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Lockdowns, econometrics and the art of putting lipstick on a pig
The effects of non-pharmaceutical interventions on the COVID-19 pandemic are very difficult to evaluate. In particular, most studies on the issue fail to adequately take into account the fact that people voluntarily change their behavior in response to changes in epidemic conditions, which can reduce transmission independently of non-pharmaceutical interventions and confound the effect of non-pharmaceutical interventions.
Chernozhukov et al. (2021) is unusually mindful of this problem and the authors tried to control for the effect of voluntary behavioral changes. They found that, even when you take that into account, non-pharmaceutical interventions led to a substantial reduction in cases and deaths during the first wave in the US.
However, their conclusions rest on dubious assumptions, and are very sensitive to reasonable changes in the specification of the model. When the same analysis is performed on a broad range of plausible specifications of the model, none of the effects are robust. This is true even for their headline result about the effect of mandating face masks for employees of public-facing businesses.
Another reason to regard even this result as dubious is that, when the same analysis is performed to evaluate the effect of mandating face masks for everyone and not just employees of public-facing businesses, the effect totally disappears and is even positive in many specifications. The authors collected data on this broader policy, so they could have performed this analysis in the paper, but they failed to do so despite speculating in the paper that mandating face masks for everyone could have a much larger effect than just mandating them for employees.
This suggests that something is wrong with the kind of model Chernozhukov et al. used to evaluate the effects of non-pharmaceutical interventions. In order to investigate this issue, I fit a much simpler version of this model on simulated data and find that, even in very favorable conditions, the model performs extremely poorly. I also show with placebo tests that it can easily find spurious effects. This is a problem not just for this particular study, but for any study that relies on that kind of model to study the effects of non-pharmaceutical interventions.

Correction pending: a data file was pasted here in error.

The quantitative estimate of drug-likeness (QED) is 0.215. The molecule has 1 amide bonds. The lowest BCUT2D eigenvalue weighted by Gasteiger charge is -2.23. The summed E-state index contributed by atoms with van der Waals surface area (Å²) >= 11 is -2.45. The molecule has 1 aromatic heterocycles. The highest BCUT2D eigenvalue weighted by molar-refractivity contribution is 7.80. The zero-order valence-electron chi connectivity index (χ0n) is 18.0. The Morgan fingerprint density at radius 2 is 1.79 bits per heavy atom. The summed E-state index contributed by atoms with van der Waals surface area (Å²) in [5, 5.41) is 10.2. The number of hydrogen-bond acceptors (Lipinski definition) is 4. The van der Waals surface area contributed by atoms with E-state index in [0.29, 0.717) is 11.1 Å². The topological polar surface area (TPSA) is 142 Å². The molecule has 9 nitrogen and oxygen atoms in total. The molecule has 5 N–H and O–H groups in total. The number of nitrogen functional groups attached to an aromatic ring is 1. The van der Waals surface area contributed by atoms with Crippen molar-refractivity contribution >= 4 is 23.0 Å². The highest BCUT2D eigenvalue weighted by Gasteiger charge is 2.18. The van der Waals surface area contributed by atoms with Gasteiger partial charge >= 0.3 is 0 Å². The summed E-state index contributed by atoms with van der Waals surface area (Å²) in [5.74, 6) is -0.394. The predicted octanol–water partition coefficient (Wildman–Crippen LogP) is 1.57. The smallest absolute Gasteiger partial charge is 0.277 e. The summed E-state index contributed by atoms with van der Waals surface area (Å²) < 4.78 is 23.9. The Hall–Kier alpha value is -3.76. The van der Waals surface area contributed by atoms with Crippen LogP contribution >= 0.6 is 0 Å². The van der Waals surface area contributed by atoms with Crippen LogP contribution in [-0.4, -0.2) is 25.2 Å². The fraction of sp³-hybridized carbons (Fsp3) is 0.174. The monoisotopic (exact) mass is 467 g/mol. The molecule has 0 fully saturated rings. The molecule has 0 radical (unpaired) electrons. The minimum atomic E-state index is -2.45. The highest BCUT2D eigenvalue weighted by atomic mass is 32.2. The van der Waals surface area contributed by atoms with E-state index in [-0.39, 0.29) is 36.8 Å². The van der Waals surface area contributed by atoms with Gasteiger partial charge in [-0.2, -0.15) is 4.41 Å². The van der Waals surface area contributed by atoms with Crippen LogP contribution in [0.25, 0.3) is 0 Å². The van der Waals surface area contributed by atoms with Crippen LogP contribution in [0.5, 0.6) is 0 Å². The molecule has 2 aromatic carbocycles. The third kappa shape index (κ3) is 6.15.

In the debate about lockdowns and other restrictions to slow down SARS-CoV-2’s spread, people on both sides like to cite studies that support their position. Indeed, whether you’re in favor of stringent restrictions or opposed to them, there is no shortage of studies that you can use to claim that your position is vindicated by science. To be sure, you mostly hear about pro-lockdown studies in the media, because journalists tend to be pro-lockdown, but there are plenty of studies whose conclusions vindicate the anti-lockdown side of the debate. As I explained in my case against lockdowns, most studies about the effect of non-pharmaceutical interventions fall roughly into 2 categories. First, you have studies that fit an epidemiological model, typically a compartmental model of some kind, on epidemic data. Non-pharmaceutical interventions are assumed by the model to affect transmission in a certain way and their effect is estimated by fitting the model on actual epidemic data. The other type of studies use econometric methods to estimate the association between non-pharmaceutical interventions and the growth rate of the epidemic or some related quantity such as R. They basically try to determine whether the epidemic grows more slowly when non-pharmaceutical interventions are in place.
The fundamental problem with the first kind of study is that, in order to use that approach, one has to make very strong mechanistic assumptions that at best one is not in a position to make and at worst are known to be false. Indeed, studies that fall in that category almost systematically assume that, until the herd immunity threshold is reached, only government interventions affect transmission, which is clearly false. If that were true, in the absence of government interventions, the epidemic would continue to grow until the herd immunity threshold is reached, at which point incidence would start to fall. But we have seen over and over that, even when R is much higher than 1 and the government doesn’t do anything more than it’s already doing, incidence peaks long before the herd immunity threshold is reached. There are several possible explanations for this phenomenon, which are usually not mutually exclusive, but my favorite is that, even in the absence of government interventions, people change their behavior in a way that reduces transmission when incidence starts blowing up. Of course, I’m not saying that people check incidence curves and adjust their behavior when they start climbing, but that people respond to various signals — the news is suddenly full of reports about hospitals filling up, people start hearing about friends and acquaintances who have been infected, etc. — that are correlated with rising incidence.
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